28 April, 2010

I feel pretty good about what I have decided to do with my life.

I really like teaching. The more hours I spend in the classroom I am volunteering with at Room Nine, the more convinced I am that this is the vocation for me. That being said, I am glad I majored in something else for my undergrad, because I think I will fit in better at the UW's teaching program than BYU's. Assuming I get in. Fingers crossed.

Anyway, today I was helping some fourth graders prepare for the writing section of the MSP (which used to be the WASL, which used to be something else ... which is just one symptom of the disease that plagues public schools these days ...but that's not what I'm here to talk about). I took three of them into a tutoring room to help them do a practice worksheet for the narrative writing section, where they give you a prompt, ask you to write a creative narrative piece, and then grade you on it. Super counter intuitive. But again, beside the point.

I thought it would be a helpful example, and also only fair, if I participated in the dreaded exercise with them. The assignment is to take the open-ended prompt they give you, do a pre-writing exercise, write a first draft, and then write a final draft.

Here is the prompt.

"One day you receive a special gift. It is a very old watch. You put it on. In several paragraphs, write a story telling what happens."

Inspiring, yeah?

I talked through my pre-writing process with the three ten year-old boys I was working with. Here is what I came up with at first.

1. Get present (in the future).
2. It's a watch.
3. Watch explodes.
4. I get hit by a truck.

The truth is, I am a ten year-old boy in a twenty-five year-old woman's body.

So anyway, in the first draft stage we talked some more about my story and agreed that it was super awesome. However, it still needed the following additions:

1. An alligator.
2. A dinosaur.
3. A veterinarian.

And now, I present to you the story I wrote for the fourth grade Washington Skills Test. I imagine it would get top marks. Maybe even extra points for being so awesome.


It is the year 3000. The world is a very different place than it was the year I was born. For starters, man now lives to be several thousand years old, which has its good points and bad points. I certainly appreciate the medical miracles that allow for such lengthy and pain-free lives, but the monotony of day-to-day life over so many years can get tedious. Also, I have way too many relatives.

The only thing that really keeps me grounded nowadays is my pet alligator, Robert Palmer. I call her Bertie for short. She has a very genial disposition and always listens to me. Feeding her can get expensive, but when she gazes at me adoringly with her beady yellow eyes, it's all worth it.

Today is my birthday. I am 1016 years old. After so many years I have completely run out of birthday party themes: pirate, cowboy, French food, Salem witch trial reenactment--I've done them all. Plus most of my friends are dead or cryogenically frozen. I decided to just have a quiet birthday dinner, me and Bertie.

Knock, knock. A visitor? Nobody ever visits me. Not even door-to-door missionaries. the "BEWARE FEROCIOUS ALLIGATOR" sign is a bit misleading, but I don't feel too bad about it.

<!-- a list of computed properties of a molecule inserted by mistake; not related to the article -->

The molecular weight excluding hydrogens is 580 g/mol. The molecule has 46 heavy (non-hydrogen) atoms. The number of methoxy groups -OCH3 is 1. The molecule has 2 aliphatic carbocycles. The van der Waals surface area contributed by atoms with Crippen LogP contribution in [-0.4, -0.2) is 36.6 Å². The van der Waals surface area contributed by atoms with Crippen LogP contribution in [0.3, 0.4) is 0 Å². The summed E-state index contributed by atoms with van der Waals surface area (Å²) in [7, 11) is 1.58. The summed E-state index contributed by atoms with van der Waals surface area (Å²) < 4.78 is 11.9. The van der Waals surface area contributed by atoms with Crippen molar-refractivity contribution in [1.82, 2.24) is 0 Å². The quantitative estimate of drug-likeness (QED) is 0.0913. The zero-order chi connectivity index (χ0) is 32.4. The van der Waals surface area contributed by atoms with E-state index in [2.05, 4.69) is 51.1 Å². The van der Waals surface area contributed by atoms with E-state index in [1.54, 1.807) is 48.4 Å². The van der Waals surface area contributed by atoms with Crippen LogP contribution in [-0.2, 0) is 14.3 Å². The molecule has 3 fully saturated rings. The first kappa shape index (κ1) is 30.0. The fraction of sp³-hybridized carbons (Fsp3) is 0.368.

It was the Fed-UPS driver with a package for me. After a retinal scan to confirm my identity, he handed me a small package. It was from my Uncle Eugenio. He and I have never gotten along. What was his angle? Maybe he was trying to make nice. I quickly tore open the package.

It was a calculator watch. The kind I had when I was a pretentious 25 year-old hipster, almost a thousand years ago. I couldn't believe Eugenio would get me a present I actually liked. I put the watch on.

KA-BOOM!! The force of the watch's explosion sent me flying through the air, over my front lawn and into the adjacent road. Stunned and slightly singed, yet unhurt, I staggered to my feet just in time to see the truck barreling towards me.

The next thing I remember, I was on my back in a white room, Bertie at my side, and a dinosaur in a lab coat was shining a flashlight into my eyes.

"Good afternoon," she said somberly. "If scientists hadn't proved the non-existence of luck six hundred years ago, I would say you are the luckiest person who has ever lived."

Dazed, I tried to sit up, but she pushed me back down with one three-fingered hand. "Nope. Rest. It's a good thing Ms. Palmer brought you in immediately. I don't believe in God, being a dinosaur, but somebody deserves to be thanked."

"Thanks, Bertie," I mumbled weakly. She nuzzled me with her snout and nipped affectionately at my silver space pants.

"You can go home now, or whenever you want," Dr. Rex called over her shoulder as she bustled out of the exam room. "I need to attend to a few solar panel burns. Feel better!"

Bertie and I ambled home slowly, her pausing every few seconds for me to catch up. I felt sore all over, like I had been hit by a truck, which made sense. But as we were finally within sight of my house, I saw that familiar sinister van parked in my driveway. A white van with no windows. Uncle Eugenio!

He stepped out of the car slowly as soon as we arrived at the sidewalk. His golden teeth glinted in the sun, as did his greasy mustache.

"So, you survived my birthday present," he snarled out that last word.

"Why, Uncle Eugenio?" I asked, choking on the term that indicated we were of the same blood. "Why would you want to kill me?"

"Why?" He screeched. "WHY? Because our grandmother died and left her massive fortune to all her descendants! Split evenly! Do you know how much I received?"

I racked my brain, trying to recall how much my share had been.

"A dollar?"